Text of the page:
The name of this pub recalls the industrial pioneer, from nearby Dudley, who developed new methods of producing iron, so helping to pave the way for the Industrial Revolution. The shortage of charcoal, in the early 17th century, led to local experiments in the use of coal by Lord Dudley, the leading local landowner, and his son, Dud Dudley. It was not until 1709 that Abraham Darby successfully smelted iron ore on a commercial basis.
Text about the history of The Abraham Darby.
The text reads: The name of these premises recalls the son of a nail-maker from Dudley, whose technological breakthrough in the early 18th century helped to fuel the Industrial Revolution and create the Black Country. The premises are part of the Merry Hill Centre, developed since 1985 in the vicinity of the Old Level Iron Works and the later Round Oak Works.
Prints and text about The Abraham Darby.
The text reads: In the early 18th century Abraham Darby – the son of a nail-maker from Dudley – was granted a patent for “a new way of casting iron pots and other pot-bellied ware without loam or clay”.
Darby was soon regularly producing iron using coke instead of the traditional method of charcoal. His breakthrough made it possible to meet the ever increasing demand for iron needed in the machines and structures of the Industrial Revolution.
One such structure was the world’s first iron bridge, built over the Severn at Coalbrookdale, Shropshire. The famous bridge was built by Abraham Darby III, at the works founded at Coalbrookdale by his grandfather, Abraham Darby I.
An illustration and text about industries in Brierley Hill.
The text reads: Coal and ironstone have been extracted in the Brierley Hill area for centuries. The turning point for the industry occurred in 1619, when Dud Dudley, son of the Earl of Dudley, took charge of his father’s iron works sited in the hunting grounds of Dudley Castle.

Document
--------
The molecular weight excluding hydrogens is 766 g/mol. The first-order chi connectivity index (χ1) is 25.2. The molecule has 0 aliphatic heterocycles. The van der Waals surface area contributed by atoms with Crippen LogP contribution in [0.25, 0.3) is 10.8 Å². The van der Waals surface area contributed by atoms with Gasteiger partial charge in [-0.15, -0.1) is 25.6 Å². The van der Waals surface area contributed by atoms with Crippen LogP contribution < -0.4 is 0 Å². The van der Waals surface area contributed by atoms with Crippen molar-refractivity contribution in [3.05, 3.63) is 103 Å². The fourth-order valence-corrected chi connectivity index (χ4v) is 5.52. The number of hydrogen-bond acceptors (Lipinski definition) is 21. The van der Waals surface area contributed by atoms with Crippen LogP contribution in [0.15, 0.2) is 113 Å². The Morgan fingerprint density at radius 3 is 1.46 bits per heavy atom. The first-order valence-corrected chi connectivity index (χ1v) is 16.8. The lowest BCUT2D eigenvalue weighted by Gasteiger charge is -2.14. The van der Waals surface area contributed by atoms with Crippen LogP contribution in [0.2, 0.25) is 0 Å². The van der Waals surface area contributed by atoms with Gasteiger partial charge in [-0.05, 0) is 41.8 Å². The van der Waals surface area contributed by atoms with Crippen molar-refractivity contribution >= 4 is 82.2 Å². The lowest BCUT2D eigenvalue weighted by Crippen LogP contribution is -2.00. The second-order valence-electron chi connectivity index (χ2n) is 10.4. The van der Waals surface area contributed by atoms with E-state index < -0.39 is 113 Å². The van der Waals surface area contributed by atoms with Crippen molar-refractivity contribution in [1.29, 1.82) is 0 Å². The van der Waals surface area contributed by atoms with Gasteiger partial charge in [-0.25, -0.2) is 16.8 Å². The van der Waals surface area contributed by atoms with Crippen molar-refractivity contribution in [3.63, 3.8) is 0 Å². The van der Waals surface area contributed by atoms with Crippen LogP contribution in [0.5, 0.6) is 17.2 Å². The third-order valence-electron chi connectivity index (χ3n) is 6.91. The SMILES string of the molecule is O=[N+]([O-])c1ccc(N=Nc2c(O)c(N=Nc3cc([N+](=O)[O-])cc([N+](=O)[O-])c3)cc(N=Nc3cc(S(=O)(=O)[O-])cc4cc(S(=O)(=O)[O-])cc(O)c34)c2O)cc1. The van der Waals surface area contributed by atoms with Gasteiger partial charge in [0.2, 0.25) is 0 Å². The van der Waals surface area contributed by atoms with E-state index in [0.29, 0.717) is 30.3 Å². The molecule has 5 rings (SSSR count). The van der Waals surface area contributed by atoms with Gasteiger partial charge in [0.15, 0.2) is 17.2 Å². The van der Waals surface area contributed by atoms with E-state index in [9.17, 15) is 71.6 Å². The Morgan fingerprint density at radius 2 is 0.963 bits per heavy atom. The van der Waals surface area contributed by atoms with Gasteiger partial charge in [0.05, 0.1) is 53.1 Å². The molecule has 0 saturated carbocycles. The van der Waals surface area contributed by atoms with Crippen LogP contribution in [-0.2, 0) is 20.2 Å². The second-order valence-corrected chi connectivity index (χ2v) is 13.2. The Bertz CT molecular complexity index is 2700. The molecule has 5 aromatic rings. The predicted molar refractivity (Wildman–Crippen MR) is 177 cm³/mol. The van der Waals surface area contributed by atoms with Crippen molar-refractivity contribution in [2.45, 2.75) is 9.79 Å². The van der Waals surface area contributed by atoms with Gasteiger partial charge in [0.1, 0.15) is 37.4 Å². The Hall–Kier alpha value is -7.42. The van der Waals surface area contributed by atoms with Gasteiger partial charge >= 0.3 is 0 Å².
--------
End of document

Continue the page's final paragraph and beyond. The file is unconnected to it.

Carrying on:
By 1800 Brierley Hill was a honeycomb of mine workings, and the Dudley No.1 Canal had been cut through. The Old Level Iron Works was established alongside the canal, south of Level Street, where the Merry Hill Centre now stands.
The Old Level Works was replaced by the Round Oak Works, which, by 1900, had absorbed the many pits of Saltwells Colliery. Round Oak closed in 1982, and was demolished soon after. Today, the main shopping mall at the Merry Hill Centre lies just north of the pithead of Saltwells Colliery no.28.
A photograph and text about Brierley Hill.
The text reads: The well-known Merry Hill Centre has been developed in stages since 1985, and is situated in the area known as Greater Brierley Hill. The original settlement of Brierley Hill is just south of the retail and leisure centre.
The boundaries of the Urban District of Brierley Hill were established in the 1930s, and more or less coincide with the 1,000 year old parish of Kingswinford. The parish was bartered by King John to the Lord of Dudley in the early 13th century, but retained its royal name.
‘Brierley’ derives from the Anglo-Saxon ‘brer’, meaning rough pasture. The coat of arms of the Urban District includes a briar (or brier) rose, which “abounded on the rose hill” from which Brierley Hill gets the second part of its name.
A sculpture entitled The Blacksmith in Abstract, by Gerry Mulholland.
External photograph of the building – main entrance.
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